Canadian Natural Resources Ltd. is blaming Alberta’s new royalty regime for its decision to slash capital spending by one-third in 2008, which ultimately may result in a double-digit drop in forecasted natural gas production.

The Calgary-based producer last week said it would spend C$1.7 billion on oil and gas exploration and production next year, well below its projected spending this year, which was more than C$2.5 billion. Seventy-eight percent, or C$648 million, of the C$827 million reduction from 2007 followed the decision by Alberta to increase oil and gas taxes, the company said. The new royalty regime is scheduled to take effect in 2009 (see NGI, Oct. 29).

The overall budget for North American natural gas is set at C$617 million, down from C$991 million this year. The company plans to drill a total of 314 net wells in North America next year, down 31% from its previous forecast.

“Canadian Natural has always taken the approach that focusing on economic returns is more important than growth at any cost,” said Vice Chairman John Langille. “2008 is likely reflective of this more than any other year in our history. On the natural gas side of the business, we are faced with eroded economics due to low commodity prices and a new royalty regime in Alberta that reduces the returns on certain types of drilling.”

Gas drilling in Alberta is targeted to be reduced by 44% because of the “anticipated future impact” of the royalty changes. In Alberta, where 195 net wells are planned next year, 36% of the wells targeted to be drilled “will be low-rate shallow natural gas and coalbed methane wells.” Outside of Alberta, gas drilling actually will increase 8% “due mainly to a large development program in the Hatton region of Saskatchewan.” In British Columbia and Saskatchewan, Canadian Natural plans to drill 119 net wells.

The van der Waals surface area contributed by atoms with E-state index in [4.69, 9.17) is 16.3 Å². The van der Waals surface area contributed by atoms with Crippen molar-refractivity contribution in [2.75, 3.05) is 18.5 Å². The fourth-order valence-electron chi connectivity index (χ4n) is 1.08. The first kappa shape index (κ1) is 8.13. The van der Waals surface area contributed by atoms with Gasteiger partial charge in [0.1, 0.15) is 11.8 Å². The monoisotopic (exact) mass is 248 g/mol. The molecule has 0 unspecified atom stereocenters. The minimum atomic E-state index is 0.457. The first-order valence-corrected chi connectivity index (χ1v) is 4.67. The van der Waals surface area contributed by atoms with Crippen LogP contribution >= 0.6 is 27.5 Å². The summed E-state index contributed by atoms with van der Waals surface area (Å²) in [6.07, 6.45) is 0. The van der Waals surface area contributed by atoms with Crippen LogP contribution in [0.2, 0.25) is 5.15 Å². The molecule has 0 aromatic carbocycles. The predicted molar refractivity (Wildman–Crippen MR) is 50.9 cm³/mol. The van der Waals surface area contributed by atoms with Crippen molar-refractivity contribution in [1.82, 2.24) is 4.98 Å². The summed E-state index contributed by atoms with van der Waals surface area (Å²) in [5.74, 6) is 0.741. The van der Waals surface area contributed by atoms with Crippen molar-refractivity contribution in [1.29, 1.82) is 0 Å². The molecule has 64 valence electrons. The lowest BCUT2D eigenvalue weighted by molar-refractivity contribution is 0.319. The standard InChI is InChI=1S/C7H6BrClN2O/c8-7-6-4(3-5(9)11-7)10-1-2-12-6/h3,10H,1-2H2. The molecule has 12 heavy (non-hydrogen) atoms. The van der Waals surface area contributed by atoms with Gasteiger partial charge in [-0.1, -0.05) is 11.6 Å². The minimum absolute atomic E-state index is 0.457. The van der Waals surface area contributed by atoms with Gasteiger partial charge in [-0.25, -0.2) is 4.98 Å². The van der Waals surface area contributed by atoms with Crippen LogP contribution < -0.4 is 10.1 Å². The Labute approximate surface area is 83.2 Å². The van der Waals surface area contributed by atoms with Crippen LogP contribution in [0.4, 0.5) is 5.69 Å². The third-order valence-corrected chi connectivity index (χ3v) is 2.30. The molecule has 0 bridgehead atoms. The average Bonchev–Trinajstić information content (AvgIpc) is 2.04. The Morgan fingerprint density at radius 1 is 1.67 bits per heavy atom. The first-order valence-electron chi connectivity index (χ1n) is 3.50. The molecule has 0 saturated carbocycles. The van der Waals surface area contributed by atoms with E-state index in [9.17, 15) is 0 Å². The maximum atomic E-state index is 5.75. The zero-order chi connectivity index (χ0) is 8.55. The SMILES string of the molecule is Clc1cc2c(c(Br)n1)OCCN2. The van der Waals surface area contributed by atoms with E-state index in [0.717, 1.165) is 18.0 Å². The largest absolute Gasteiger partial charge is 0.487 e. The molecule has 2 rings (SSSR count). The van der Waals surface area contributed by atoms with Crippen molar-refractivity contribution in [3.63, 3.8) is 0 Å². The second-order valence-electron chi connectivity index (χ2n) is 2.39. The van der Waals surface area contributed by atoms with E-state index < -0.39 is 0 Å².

The shift in gas spending “between categories and provinces reflects both changing economics,” the company said. “The new Alberta royalty regime dramatically reduces drilling economics of certain play types at current and higher price forecasts in future years by extending the project payout period due to a front-end loaded royalty structure. As such, further cuts in both conventional and high productive rate deep natural gas wells are expected in future years as they would not benefit from first year production under the current regime in Alberta.”

Langille said the reduction in spending “will result in a decrease in natural gas production throughout 2008 due to normal production declines not being offset by new resource production. The new royalty regime…will take the vast majority of any increases in natural gas prices for most of our natural gas wells. As such, the ability to increase natural gas drilling activity with increasing gas prices is severely impacted.”

“The disparity between low natural gas prices and high crude oil prices affords us the opportunity” to optimize production at the company’s conventional crude oil and oilsands projects, said COO Steve Laut. “New pad drilling will be reduced in 2008 as will new production volumes.” Canadian Natural has four major oil projects under way with targeted productive capacity of between 176,000 and 180,000 bbl/d. “As such, 2008 becomes a year of emphasis on execution and optimization. The largest of these projects is, of course, the Horizon Project Phase 1, which is targeted for first oil in 3Q2008.”

Canadian Natural estimated that it will generate between C$4.6 billion and C$5.1 billion in cash from operations (C$8.50-9.40/share) based on a forecast average price of US$73/bbl for West Texas Intermediate crude, a gas price of US$7/MMBtu on the New York Mercantile Exchange and the Canadian and U.S. dollars being at parity.

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